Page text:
Between Sept. 1 and Sept. 15, the Harvard Fire Department responded to two car crashes, one automatic house alarm, one report of a smell of smoke, and four requests for help with smoke and carbon monoxide detectors. Chief Rick Sicard conducted three smoke/carbon monoxide alarm inspections and four liquid propane inspections. Chief Sicard also attended fire drills at the Hildreth Elementary and Bromfield schools to check that everyone got out of the buildings in time and that all went smoothly.
Monday, Sept. 4
Old Mill Road residents called at 5:30 a.m. to report a smoke detector going off. Deputy Chief Charlie Nigzus responded; he found the ringing detector and replaced the batteries, but the detector did not reset and test correctly. He told the homeowners to replace the unit. At 9:50 p.m. Finn Road homeowners called to report a chirping detector. Lt. Tony Shaw responded. He located the detector, determined it was faulty, checked that the other detectors were functioning correctly, and advised the homeowners to replace the faulty detector.
Tuesday, Sept. 5
Six firefighters responded to an automatic alarm at a Harris Lane residence at 4:38 p.m. The firefighters checked the home but found no sign of smoke or fire. They reset the detector that was ringing, and it resumed normal function. Then they checked the other units and told the residents to check the batteries and clean the units.
Wednesday, Sept. 6
At the Wednesday night training, firefighters had a demonstration of and got to work with various hoses and nozzles, new equipment that the department is evaluating.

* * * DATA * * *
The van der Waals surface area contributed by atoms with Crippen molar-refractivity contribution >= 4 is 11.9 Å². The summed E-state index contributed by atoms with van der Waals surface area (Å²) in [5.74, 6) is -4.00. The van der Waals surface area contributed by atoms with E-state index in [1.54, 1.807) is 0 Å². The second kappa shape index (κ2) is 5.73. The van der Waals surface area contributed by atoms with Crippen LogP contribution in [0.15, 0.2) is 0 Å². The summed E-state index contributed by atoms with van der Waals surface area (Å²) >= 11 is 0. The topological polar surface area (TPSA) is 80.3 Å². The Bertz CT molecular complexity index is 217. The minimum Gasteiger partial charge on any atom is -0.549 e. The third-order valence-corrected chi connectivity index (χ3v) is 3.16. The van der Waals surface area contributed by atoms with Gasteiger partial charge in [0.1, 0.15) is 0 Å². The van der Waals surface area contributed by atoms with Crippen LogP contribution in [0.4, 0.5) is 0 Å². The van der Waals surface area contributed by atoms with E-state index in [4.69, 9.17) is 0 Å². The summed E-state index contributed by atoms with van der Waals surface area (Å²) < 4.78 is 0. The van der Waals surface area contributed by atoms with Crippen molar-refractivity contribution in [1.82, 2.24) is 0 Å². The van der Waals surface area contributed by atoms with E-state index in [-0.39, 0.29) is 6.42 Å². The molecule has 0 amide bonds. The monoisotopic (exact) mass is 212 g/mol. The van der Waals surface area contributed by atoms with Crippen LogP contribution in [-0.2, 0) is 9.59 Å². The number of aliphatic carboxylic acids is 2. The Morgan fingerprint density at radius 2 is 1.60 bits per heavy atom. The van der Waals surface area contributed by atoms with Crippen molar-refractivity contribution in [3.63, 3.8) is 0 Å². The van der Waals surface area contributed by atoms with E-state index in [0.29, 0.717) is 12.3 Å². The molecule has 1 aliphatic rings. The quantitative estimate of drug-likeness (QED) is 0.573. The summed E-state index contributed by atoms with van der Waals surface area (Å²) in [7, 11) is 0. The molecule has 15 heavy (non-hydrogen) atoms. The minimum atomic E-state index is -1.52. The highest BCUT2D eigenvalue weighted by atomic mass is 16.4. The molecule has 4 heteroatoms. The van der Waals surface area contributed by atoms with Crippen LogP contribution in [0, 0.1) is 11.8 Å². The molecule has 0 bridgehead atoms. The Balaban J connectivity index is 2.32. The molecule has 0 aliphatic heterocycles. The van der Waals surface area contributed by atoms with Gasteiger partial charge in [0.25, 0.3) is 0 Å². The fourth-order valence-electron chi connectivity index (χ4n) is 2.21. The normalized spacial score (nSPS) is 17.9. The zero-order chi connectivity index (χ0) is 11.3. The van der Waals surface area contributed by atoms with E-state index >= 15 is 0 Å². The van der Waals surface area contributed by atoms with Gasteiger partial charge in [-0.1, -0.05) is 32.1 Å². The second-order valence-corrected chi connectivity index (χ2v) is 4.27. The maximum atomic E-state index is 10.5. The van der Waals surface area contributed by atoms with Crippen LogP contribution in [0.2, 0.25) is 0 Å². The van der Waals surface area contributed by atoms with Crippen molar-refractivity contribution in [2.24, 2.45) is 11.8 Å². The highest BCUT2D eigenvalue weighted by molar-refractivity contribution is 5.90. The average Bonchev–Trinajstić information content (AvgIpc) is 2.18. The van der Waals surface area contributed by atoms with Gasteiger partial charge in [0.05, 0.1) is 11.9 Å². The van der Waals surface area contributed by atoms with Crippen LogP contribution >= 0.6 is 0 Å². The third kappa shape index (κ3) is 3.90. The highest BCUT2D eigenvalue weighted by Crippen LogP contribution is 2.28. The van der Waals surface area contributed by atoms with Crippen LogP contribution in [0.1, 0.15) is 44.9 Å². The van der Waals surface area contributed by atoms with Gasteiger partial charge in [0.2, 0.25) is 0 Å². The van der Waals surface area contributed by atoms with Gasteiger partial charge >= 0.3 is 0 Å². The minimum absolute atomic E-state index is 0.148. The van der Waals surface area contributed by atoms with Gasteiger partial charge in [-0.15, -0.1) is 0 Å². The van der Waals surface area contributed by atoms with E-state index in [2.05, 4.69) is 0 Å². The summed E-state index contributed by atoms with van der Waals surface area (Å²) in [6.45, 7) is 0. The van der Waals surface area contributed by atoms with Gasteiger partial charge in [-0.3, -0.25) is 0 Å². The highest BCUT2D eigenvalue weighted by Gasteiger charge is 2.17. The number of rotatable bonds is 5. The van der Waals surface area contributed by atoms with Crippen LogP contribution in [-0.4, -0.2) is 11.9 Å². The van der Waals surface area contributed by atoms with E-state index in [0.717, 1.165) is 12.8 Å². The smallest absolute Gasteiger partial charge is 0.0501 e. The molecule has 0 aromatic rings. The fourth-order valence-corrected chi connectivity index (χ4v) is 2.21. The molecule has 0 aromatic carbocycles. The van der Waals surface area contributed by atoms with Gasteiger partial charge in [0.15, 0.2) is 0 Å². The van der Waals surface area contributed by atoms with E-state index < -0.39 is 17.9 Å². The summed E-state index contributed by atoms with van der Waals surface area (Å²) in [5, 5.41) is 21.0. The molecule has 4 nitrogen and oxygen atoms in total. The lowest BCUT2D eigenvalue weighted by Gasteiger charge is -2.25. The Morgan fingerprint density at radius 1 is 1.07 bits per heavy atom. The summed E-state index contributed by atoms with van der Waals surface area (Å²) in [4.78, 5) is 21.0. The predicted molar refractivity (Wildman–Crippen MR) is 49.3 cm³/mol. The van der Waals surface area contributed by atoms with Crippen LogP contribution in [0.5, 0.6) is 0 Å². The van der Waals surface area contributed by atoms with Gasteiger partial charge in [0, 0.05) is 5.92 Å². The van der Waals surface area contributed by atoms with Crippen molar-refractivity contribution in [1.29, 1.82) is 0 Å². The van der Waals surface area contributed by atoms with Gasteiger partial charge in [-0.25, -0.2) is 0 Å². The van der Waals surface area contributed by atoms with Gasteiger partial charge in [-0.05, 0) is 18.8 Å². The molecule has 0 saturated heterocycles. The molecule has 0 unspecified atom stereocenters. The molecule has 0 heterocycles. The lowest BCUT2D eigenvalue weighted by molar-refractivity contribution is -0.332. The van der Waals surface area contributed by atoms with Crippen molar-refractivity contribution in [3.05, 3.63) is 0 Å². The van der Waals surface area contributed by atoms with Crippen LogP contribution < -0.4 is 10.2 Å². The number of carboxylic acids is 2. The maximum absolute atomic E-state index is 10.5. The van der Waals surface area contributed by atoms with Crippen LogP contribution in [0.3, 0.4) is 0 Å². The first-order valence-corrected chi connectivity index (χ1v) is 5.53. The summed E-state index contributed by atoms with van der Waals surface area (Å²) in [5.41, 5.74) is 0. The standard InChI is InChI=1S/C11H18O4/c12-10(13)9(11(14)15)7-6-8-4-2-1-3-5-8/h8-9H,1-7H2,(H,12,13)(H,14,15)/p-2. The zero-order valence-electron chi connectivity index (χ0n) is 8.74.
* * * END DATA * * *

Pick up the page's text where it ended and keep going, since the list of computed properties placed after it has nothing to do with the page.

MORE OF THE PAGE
Friday, Sept. 8
The state police reported a multivehicle accident on Route 2 westbound. Seven firefighters responded. Dispatch also called the Littleton Fire Department, which arrived at the scene first, and the Harvard response was canceled on route.
Monday, Sept 11
Lt. Shaw responded to a 4 p.m. call from a Lancaster County Road homeowner about a beeping smoke detector. He replaced the batteries in the detector. When he checked the other detectors in the home, he discovered that they were not all wired together; he advised the homeowners to call an electrician.
Tuesday, Sept. 12
At 5 p.m. the department received a report of a smell of smoke near Mass. Ave. Five firefighters responded. Using Engine 2, Tower 1, and the tanker they drove the Mass. Ave.–Slough Road–Bolton Road triangle but neither saw nor smelled smoke. They returned to the station at 5:45 p.m.
Thursday, Sept. 14
Five firefighters responded to a carbon monoxide monitor ringing at 4 a.m. at a South Shaker Road home. They checked the house with a handheld gas meter; all readings were normal. The firefighters reset the detector.
Friday, Sept 15
At 7 p.m. a car hit a utility pole on Stow Road, snapped the pole, and came to rest on its side, driver’s side down. Nine firefighters responded. The passengers were already out of the car when the firefighters arrived. The department cleaned up the scene, including using an absorbent to contain leaked fluids. The firefighters waited for National Grid to arrive and helped to close the road while the utility company replaced the pole. The firefighters were back at the station at 8:30 p.m.
FIRE DEPARTMENT FACTOID
An “officer call” is a non-life-threatening emergency when the fire officer on call makes a decision based on the information given by dispatch as to whether the officer will do the preliminary investigation or will request a response with the entire department. The four fire lieutenants rotate as the officer on call, each taking one week per month. Deputy Chief Nigzus fills in as needed (including if there is a fifth week in a month). The officers cover from 6 p.m. to 8 a.m. weekdays and the entire weekend.
The Fire Department Log is written every other week by a Harvard Press reporter based on information gleaned from daily logs and interviews with a department firefighter.